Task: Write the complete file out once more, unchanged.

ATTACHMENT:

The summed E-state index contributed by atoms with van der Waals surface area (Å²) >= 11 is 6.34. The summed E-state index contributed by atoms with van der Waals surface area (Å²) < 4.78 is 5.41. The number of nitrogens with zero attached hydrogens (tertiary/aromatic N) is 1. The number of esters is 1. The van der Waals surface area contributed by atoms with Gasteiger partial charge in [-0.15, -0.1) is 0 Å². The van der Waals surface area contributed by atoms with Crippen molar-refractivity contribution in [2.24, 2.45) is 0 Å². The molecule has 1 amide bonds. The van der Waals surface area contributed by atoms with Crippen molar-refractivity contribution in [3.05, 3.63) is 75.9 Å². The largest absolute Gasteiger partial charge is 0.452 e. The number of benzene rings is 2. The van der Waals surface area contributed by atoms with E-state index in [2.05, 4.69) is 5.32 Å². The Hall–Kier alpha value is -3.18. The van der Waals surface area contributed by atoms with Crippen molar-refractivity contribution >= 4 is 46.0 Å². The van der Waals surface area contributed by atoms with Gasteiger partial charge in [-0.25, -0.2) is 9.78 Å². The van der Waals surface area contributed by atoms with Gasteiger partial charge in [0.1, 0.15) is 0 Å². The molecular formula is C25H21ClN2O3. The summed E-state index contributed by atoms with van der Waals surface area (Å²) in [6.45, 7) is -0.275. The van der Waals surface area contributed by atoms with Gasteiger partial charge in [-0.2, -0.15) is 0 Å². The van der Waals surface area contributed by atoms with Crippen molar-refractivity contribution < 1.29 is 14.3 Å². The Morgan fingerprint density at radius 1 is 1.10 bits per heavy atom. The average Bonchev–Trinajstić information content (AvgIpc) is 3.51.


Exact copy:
The summed E-state index contributed by atoms with van der Waals surface area (Å²) >= 11 is 6.34. The summed E-state index contributed by atoms with van der Waals surface area (Å²) < 4.78 is 5.41. The number of nitrogens with zero attached hydrogens (tertiary/aromatic N) is 1. The number of esters is 1. The van der Waals surface area contributed by atoms with Gasteiger partial charge in [-0.15, -0.1) is 0 Å². The van der Waals surface area contributed by atoms with Crippen molar-refractivity contribution in [2.24, 2.45) is 0 Å². The molecule has 1 amide bonds. The van der Waals surface area contributed by atoms with Crippen molar-refractivity contribution in [3.05, 3.63) is 75.9 Å². The largest absolute Gasteiger partial charge is 0.452 e. The number of benzene rings is 2. The van der Waals surface area contributed by atoms with E-state index in [2.05, 4.69) is 5.32 Å². The Hall–Kier alpha value is -3.18. The van der Waals surface area contributed by atoms with Crippen molar-refractivity contribution >= 4 is 46.0 Å². The van der Waals surface area contributed by atoms with Gasteiger partial charge in [-0.25, -0.2) is 9.78 Å². The van der Waals surface area contributed by atoms with Gasteiger partial charge in [0.1, 0.15) is 0 Å². The molecular formula is C25H21ClN2O3. The summed E-state index contributed by atoms with van der Waals surface area (Å²) in [6.45, 7) is -0.275. The van der Waals surface area contributed by atoms with Gasteiger partial charge in [-0.2, -0.15) is 0 Å². The van der Waals surface area contributed by atoms with Crippen molar-refractivity contribution < 1.29 is 14.3 Å². The Morgan fingerprint density at radius 1 is 1.10 bits per heavy atom. The average Bonchev–Trinajstić information content (AvgIpc) is 3.51.